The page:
Harriet Walker: Eventually you have a whole table of people watching something on a phone

 

Share

Have you seen the YouTube clip of the sneezing baby panda? Or the otters holding hands? Or the baby who convulses with giggles as his father rips up the rejection letter that has come in the post?

If you haven't, please do come round this week and I'll cook you dinner and play them to you. It'll be hilaire.

This is how we make jokes now. And this is how people judge whether you're funny. An awkward and public forum. A fold-out dining table full of medieval jesters waiting with bated breath for a red-faced king either to roar with laughter or chop off their heads.

Last week, I went for dinner at a friend's house, a dinner that segued into the ritualistic typing of search terms and playing of internet funnies. It has become a night out, in many senses, cheaper than the cinema and more interactive than watching paint dry. You can say you spent time with people when really all you did was use Google.

"Noooo, don't make it a YouTube party!" goes the plea at many sturdy-seeming drinking sessions when someone starts to say, "Oh, have you…? or, 'Oh, I must show you…'. Inevitably half of the table starts talking animatedly so they aren't suckered in, while the other half watches the clip. Eventually, the aloof half are undone by their own curiosity, and then you have a whole table of people watching something on a laptop or a phone. Everyone apart from the new-ish girlfriend who doesn't want to be there and the old-ish boyfriend looking for an escape route. This is how we make jokes now, by saying balls to badinage. You can't replay a good gag, after all.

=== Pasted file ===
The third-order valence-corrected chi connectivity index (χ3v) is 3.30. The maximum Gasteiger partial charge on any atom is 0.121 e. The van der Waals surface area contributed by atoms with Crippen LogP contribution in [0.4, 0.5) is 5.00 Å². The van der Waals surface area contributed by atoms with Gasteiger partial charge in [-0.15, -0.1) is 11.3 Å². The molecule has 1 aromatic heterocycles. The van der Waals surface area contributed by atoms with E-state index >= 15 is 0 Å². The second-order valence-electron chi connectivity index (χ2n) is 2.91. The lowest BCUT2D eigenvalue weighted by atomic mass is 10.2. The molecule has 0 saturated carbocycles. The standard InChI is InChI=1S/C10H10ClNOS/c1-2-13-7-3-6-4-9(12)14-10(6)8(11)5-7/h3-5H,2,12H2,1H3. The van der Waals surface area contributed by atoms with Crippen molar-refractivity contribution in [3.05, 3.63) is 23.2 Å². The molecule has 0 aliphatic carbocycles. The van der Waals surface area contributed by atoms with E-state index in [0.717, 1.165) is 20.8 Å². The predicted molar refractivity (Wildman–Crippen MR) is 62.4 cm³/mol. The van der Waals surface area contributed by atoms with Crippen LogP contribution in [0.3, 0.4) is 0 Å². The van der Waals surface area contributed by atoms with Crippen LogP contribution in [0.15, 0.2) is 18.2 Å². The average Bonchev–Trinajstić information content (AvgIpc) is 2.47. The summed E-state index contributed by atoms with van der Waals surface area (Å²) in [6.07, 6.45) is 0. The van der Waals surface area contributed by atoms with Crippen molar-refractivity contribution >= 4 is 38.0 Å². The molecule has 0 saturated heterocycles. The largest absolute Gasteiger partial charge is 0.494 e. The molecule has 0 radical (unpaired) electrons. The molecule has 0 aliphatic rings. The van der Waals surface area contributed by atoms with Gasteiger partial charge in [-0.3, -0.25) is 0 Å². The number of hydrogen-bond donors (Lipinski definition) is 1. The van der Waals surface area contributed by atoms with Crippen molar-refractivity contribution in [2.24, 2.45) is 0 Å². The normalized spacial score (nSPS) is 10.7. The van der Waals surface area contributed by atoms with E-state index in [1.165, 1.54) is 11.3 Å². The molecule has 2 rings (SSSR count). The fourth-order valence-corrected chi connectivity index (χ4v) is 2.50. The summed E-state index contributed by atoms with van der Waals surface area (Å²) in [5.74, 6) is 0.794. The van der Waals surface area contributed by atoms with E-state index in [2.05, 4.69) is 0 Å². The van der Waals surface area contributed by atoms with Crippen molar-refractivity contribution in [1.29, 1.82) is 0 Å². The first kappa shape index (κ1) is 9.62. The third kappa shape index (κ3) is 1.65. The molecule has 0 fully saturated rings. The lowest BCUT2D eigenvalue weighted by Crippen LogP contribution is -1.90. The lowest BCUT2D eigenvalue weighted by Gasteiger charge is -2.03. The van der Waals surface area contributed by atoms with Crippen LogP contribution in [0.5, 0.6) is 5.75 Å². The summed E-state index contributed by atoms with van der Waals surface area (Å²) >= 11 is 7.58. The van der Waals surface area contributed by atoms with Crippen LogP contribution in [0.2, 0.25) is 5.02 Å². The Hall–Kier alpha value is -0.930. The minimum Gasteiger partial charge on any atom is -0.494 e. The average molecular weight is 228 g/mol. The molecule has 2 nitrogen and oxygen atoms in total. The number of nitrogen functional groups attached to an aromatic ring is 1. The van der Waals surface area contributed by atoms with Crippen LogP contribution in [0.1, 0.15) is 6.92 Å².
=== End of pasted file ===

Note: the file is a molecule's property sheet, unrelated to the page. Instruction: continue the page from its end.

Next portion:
The danger of a "YouTube party" is that a social event simply becomes an extended version of your desk at work, or your time spent flicking through the guff of modern malaise on the bus. Entertaining has become a forum for sitting down and sharing the web clips that made us laugh that week. Which is arguably what an email is for, although you don't get crisps and dips with those.

The number of dinner parties that have been curtailed because someone couldn't think of the next link to show, so everyone became fidgety and left… It's hard to come back from simply watching things, nigh-on impossible to foster a conversation again successfully. Like avoiding looking at the TV screen in a pub: once you do, you're done.

There's the frenetic impatience until it's your turn to share. The cold, sweaty feeling as you build up the courage to butt in and say – nonchalantly, of course – "Oh, have you seen this one?" The anxiety of people's reactions, the charged moment when someone searches and can't find what they're looking for, having banged on about it for the past half-hour. The familiar high when everyone laughs at your offering. The feeling of acceptance when someone else declares they've already seen it and it's good enough to watch again. Nirvana.